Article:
One little hiccup I noticed was that when setting up the Devolo, it did knock some off my devices off the network. My iPhone, for example, would no longer auto-connect to it, nor would my sky box or Xbox, whereas my computers, iPad etc were all fine. Simply resetting the network connection on the affected devices and logging back in solved the problem though and it has not reoccurred. Now I have a single Wi-Fi network that operates in every corner of my house and out into the garden too. My phone automatically locks on to the strongest signal available completely seamlessly. You can even tinker with the network from your phone or tablet by using the Devolo Cockpit app if you feel so inclined.

Splendid, I can now watch Netflix in the bath and play Contest of Champions in my back garden – life is good.

Of course, all this convenience comes at a price and quite a hefty one at that. The master unit comes in a pack with one adaptor for £159.99, although shopping around, I managed to find it for £139.99. Each additional unit will cost around £109.99, so it’s not exactly cheap, but it does work very well. I actually really like these units. They are quick and easy to set up (even if you have to redo it), unobtrusive and they just work. You can’t ask much more than that.

So if you have dead zones around your house and have a few quid to spare, the Devolo dLan 1200+ WI-Fi AC Powerline kit is just the ticket.

Posted in: Accessories, Reviews
By June 20, 2017 Read More →

Benq W1090 Review

IMG_0413Size doesn’t matter. It’s quality over quantity. These are the things you tell yourself, but sometimes you have to face the fact that what you have just isn’t big enough, especially if you have a bunch of friends round and they all want to be able to see.

Thankfully the nice people in BenQ sent us their W1090 projector to play around with for a little while, so we can turn any large flat surface into a screen. Nice!

The unit itself is pretty large, but when you factor in the light output, the size of the lens and the cooling system, space is well used. It’s a decent looking device too, I like that BenQ didn’t just go for the “black box” approach, opting instead for a matte white finish. Basically, it’s not something you would object to having visible in your house.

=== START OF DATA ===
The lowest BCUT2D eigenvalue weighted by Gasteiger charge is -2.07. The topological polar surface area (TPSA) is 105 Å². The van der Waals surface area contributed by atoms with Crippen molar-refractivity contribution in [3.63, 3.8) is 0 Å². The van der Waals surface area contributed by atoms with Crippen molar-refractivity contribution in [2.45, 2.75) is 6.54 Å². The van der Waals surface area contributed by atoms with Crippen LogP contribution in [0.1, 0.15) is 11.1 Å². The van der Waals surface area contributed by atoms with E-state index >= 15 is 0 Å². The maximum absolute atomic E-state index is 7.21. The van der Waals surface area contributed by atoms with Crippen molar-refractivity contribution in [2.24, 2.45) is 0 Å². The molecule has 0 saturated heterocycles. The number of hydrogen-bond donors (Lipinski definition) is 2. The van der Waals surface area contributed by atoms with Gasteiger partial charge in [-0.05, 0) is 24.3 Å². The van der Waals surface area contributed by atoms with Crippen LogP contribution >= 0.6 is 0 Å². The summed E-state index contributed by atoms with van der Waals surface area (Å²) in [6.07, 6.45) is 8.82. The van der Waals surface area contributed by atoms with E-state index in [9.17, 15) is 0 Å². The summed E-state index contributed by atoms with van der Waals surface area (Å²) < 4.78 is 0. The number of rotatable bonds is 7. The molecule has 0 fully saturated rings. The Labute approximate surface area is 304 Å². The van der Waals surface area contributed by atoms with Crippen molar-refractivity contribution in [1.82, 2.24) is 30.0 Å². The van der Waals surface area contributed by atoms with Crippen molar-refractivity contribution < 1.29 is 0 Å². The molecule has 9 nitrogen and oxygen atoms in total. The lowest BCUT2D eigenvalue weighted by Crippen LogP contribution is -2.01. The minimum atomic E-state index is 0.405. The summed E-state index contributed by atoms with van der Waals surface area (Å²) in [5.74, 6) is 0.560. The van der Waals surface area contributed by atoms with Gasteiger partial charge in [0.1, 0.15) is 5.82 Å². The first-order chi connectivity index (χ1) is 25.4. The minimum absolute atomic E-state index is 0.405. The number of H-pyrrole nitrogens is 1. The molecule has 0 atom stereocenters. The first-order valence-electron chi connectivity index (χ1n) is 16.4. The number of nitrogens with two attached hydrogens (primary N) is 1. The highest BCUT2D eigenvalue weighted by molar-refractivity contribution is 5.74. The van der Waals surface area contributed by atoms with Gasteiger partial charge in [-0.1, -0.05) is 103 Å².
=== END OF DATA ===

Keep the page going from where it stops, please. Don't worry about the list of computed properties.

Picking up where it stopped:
The controls are readily accessible and well laid out but are not obtrusive and the W1090 can be fully controlled from the unit itself or the rather clean and simply styled remote. This is really handy if you want to make a hidden or fitted installation of the device or plan to mount it to the ceiling. It’s backlit too, so no fumbling around in the dark when using it.

Setup is an absolute doddle. There are plenty of input ports on the back of the unit including 2 HDMI ports. Plug in your source using an HDMI cable etc hit the power button and voila – you have a picture. Zooming and focusing are super easy thanks to the large controls on the unit and simple up and down buttons enable you to change the shape of the image to match the surface it’s being shown on and make it nice and square. You will spend more time faffing about with the 3 adjustable feet and position of the projector, perfecting the angle and ensuring that the image is exactly where you want it to be than you will with the actual setup. The feet screw in and out allowing you to angle and stabilise the unit, and although I would have preferred a bit more extension in them, you can always prop them up easily. Good job BenQ!

One of the main issues with projectors has always been the level of light they can produce. If you have an underpowered projector, your image will appear washed out and fuzzy, especially if you aren’t watching in complete darkness. I set the W1090 up in my loft man cave in the middle of the afternoon on a pretty bright day. I hung a cloth in front of the Velux window to cut out some of the light, and even though the room was far from dark, I was very pleasantly surprised at the results. Projected on the sloped ceiling, the W1090 produced an impressively strong, solid image. It does boast that it is capable of showing full 1080 HD as well as 3D (1 set of glasses are supplied with the unit), but to be honest, I wasn’t expecting it to look as good as a TV. Again, watching movies from the basic, bog-standard Blu-ray player I had plugged into it, I was pleasantly surprised at the sharp and well-contrasted image the BenQ was able to create. It’s not too noisy either, despite having two decent sized cooling fans in it.  Although be warned, it does blow out quite a bit of warm air! I would have loved to have created a back garden cinema to really see what the W1090 was capable off, but unfortunately, we had limited time with the projector and so were unable to fully explore the full extent of the device.

The only downside I would level at the W1090 is the in-built audio. It’s not terrible by any means, but the sound from the 10w speakers is a bit weedy. The thing is though, no one is actually going to be using them, so it’s a bit of a moot point. The projector will likely be set up above or behind you and you definitely won’t want the sound coming from there. Even if it’s positioned between you and the image, if you are going to the cost and effort of having a setup that enables you to watch a movie on a 12-foot screen, you are going to want audio to match. One thing to note if you are having it positioned in front of you, I did notice that light does leak from the sides of the unit slightly. No big deal, but there are people who will get distracted/annoyed by this.